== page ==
Human cloning and the myth of disenchantment

Laurentiu Staicu


This study has a twofold objective: firstly, it aims to examine the main types of argument that have been formulated against human cloning, to identify their presuppositions and to evaluate their strength; secondly, it aims to argue that the most important objections against human cloning are philosophical and religious, in particular the objection that human cloning represents a radical form of disenchantment or an abuse of rationality. The birth of a cloned mammal, a sheep named Dolly, which was announced on 23 February 23 1997, began a wide public debate on the morality of human cloning. I shall try to show that this debate should not be limited only to ethical and legal considerations, since it has more profound ramifications. The science of cloning is rooted in a certain metaphysical background, which, discreetly, but firmly, accompanies its spectacular promises, and which has profound consequences on our metaphysical and religious beliefs. This background needs to be openly discussed and evaluated. Moreover, it warrants the special attention of philosophers and religious thinkers alike.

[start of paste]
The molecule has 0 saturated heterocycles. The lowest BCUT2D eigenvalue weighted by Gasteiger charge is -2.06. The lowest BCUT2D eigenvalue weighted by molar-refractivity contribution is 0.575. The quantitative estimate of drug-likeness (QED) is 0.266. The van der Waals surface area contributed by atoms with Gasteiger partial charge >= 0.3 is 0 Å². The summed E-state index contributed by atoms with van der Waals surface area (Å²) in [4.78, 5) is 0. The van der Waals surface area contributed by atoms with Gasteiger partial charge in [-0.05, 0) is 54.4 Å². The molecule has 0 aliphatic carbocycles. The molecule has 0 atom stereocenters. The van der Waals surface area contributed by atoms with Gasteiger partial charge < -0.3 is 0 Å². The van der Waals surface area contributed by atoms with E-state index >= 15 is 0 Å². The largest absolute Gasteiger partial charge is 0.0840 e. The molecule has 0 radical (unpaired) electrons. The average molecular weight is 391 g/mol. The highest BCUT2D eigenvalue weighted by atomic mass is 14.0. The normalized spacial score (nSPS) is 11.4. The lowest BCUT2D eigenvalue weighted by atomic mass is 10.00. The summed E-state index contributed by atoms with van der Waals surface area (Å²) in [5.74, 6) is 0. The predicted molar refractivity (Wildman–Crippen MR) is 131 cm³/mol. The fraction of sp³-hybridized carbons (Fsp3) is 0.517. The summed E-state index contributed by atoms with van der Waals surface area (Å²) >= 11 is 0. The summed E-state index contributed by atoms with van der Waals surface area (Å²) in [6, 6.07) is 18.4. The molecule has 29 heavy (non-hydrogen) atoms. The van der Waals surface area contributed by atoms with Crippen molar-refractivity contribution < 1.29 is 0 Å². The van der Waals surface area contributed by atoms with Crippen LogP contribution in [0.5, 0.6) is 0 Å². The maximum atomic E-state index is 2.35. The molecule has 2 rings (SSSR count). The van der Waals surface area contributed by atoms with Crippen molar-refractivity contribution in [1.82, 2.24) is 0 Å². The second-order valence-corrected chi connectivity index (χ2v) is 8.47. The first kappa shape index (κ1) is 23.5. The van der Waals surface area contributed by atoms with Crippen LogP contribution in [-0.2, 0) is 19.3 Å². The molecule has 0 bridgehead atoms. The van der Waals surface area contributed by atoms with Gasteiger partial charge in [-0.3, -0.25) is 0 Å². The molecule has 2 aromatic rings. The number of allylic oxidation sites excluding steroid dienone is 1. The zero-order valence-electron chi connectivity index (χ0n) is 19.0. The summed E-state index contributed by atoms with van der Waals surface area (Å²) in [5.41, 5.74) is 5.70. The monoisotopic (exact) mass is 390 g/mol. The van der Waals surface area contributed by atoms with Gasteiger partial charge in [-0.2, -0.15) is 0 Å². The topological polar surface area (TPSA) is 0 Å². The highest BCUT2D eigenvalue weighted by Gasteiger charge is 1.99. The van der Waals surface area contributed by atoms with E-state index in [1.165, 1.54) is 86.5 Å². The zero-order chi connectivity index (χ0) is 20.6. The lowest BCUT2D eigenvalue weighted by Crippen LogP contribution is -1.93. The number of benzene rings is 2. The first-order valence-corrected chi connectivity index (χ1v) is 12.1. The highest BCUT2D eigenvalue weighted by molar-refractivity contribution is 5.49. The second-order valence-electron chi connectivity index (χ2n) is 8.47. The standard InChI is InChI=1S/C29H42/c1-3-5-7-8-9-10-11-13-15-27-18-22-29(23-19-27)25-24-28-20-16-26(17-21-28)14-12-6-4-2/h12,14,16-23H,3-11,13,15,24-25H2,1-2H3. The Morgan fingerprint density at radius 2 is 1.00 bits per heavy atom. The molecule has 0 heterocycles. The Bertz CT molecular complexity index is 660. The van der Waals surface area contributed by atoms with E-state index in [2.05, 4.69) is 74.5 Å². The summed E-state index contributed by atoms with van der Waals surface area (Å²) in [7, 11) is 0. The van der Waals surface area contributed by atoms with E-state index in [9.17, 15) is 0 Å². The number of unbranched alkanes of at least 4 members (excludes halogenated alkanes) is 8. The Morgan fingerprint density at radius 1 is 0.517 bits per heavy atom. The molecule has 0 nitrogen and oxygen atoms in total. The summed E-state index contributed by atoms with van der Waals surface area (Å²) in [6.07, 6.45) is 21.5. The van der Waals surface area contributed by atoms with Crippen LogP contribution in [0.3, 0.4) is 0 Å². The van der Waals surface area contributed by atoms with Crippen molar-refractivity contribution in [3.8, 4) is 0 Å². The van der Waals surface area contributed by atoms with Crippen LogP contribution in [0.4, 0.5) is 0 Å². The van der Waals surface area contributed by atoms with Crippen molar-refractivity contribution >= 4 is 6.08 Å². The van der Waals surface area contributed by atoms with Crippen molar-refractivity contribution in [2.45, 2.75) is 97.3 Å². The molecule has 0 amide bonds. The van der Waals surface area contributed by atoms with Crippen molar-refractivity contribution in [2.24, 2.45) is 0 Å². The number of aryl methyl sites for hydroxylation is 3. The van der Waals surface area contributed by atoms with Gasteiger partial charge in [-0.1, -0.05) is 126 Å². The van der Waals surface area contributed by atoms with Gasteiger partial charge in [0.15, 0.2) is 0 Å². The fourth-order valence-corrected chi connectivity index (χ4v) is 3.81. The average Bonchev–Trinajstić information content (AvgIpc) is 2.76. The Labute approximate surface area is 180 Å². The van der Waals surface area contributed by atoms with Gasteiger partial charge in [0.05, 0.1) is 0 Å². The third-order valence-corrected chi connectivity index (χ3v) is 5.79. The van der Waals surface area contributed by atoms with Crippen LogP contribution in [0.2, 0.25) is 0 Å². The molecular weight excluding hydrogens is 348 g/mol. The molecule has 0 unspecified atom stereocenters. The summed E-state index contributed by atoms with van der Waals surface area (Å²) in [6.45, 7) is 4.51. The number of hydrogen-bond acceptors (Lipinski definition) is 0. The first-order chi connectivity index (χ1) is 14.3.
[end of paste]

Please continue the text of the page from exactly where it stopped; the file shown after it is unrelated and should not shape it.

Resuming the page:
cloning, ethics, human nature, God commandments, natural science, religion, scientific worldview, metaphysics, scientific ethics

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